car jar




Note: This piece was originally written on the side of the highway while waiting for road assistance and recently edited for blog purposes.


The term “car jar” is slang for car fanatic, a variant on the combined expressions “jar head” and “car head,” a term coined by a friend to describe my husband. I’m with the “car jar” now as he trailers his race car to Barber Motorsports Park in Birmingham, Alabama. I’m to be dropped off at my son’s home in Atlanta, but we are currently parked alongside the on-ramp to interstate 85, somewhere south of Charlottesville. My husband just pumped twenty gallons of gasoline into our diesel truck and we are waiting for service. The irony of it all is keeping me from getting pissed.

My husband’s passion for cars is nothing new. When I met him, he was driving a purple Porsche, his second or third or fourth sports car. He watched car tv, read car magazines, taught our sons how to change the oil in a car before their feet reached the pedals. And then one Christmas, generous and tolerant wife that I am, I gave my husband a fantasy-race-car-driver-experience and his demon emerged from under smoldering tires. My husband races cars on the club level up and down the East coast and has done very well in his class. This is the real-deal racing, road tracks, not ovals, with souped-up, stripped down, fast-assed cars. I’m not a big fan of the sport, frankly, I’m not a fan at all. The race season runs for about 7 months and I’ve come to love the weekends that I’m home alone, but massaging the car in the garage eats up the rest of the year, and that can be problematic. Racetracks are hot and loud, races are short, downtime is long, and an hours worth of watching is about all I’m interested in. And it’s dangerous and expensive, and while my husband has been doing this for some time and I have (for the most part) reconciled with the danger element, I continue to struggle with the cost.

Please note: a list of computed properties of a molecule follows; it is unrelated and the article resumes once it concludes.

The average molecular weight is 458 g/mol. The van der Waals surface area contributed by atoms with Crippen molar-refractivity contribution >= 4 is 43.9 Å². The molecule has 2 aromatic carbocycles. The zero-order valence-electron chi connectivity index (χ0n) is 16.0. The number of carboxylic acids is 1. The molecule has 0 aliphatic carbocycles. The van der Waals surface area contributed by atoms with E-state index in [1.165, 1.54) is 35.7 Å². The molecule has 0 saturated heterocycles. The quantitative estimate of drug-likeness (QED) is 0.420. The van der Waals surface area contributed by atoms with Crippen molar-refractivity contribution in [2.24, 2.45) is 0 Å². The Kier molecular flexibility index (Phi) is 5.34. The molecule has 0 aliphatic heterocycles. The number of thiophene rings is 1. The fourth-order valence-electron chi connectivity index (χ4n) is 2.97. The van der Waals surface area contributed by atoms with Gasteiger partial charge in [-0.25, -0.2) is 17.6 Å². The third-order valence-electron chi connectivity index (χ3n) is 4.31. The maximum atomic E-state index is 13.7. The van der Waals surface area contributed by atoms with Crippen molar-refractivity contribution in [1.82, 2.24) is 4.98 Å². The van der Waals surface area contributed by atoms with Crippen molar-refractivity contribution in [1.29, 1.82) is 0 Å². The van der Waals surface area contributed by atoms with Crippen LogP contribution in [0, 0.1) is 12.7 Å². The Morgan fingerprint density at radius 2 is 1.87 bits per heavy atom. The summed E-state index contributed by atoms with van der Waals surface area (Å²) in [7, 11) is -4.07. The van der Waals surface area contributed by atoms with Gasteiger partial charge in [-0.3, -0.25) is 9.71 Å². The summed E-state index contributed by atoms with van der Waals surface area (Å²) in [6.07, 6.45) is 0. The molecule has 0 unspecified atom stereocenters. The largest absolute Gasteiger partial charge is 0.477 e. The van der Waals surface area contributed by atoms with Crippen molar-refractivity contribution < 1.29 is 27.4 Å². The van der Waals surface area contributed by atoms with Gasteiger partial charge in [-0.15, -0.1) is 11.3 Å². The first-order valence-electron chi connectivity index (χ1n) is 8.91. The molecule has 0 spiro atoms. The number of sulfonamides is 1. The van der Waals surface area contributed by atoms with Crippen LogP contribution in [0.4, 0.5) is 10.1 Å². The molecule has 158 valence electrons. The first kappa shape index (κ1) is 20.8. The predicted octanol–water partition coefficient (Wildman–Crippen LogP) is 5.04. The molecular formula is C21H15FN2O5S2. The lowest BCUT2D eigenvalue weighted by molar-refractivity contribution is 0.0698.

I’ve only been to 2 races—one at Road Atlanta and one at Watkins Glen in Upstate New York. The Road Atlanta racetrack was 500 degrees or more and while I did get to visit with my son and daughter-in-law, it was too hot to even converse. At iconic Watkins Glen, I did get a ride around the track with another driver and it was absolutely a thrill, but an entire weekend of car racing is long and boring. I just don’t care enough about cars or competition, and the drivers, the participants in this madness, are very competitive—and the most interesting element of club racing. They are typically older men, fifty plus, and a handful of women, most with the means to support this expensive habit, but many putting up whatever money they can to stay in the game. There are a lot of doctor, lawyer, investment type drivers, of course, but the majority that I have met are engineers, including my husband—geeks with guts who fantasize about taking home some enormous silver cup, who fantasize about becoming master mechanics or perhaps the driver that gets the girl. I understand fantasies, but mine do not include cars. They are all risk takers and all of them going for gold, and yet there is tremendous camaraderie and a team spirit in the paddock not evident on the track.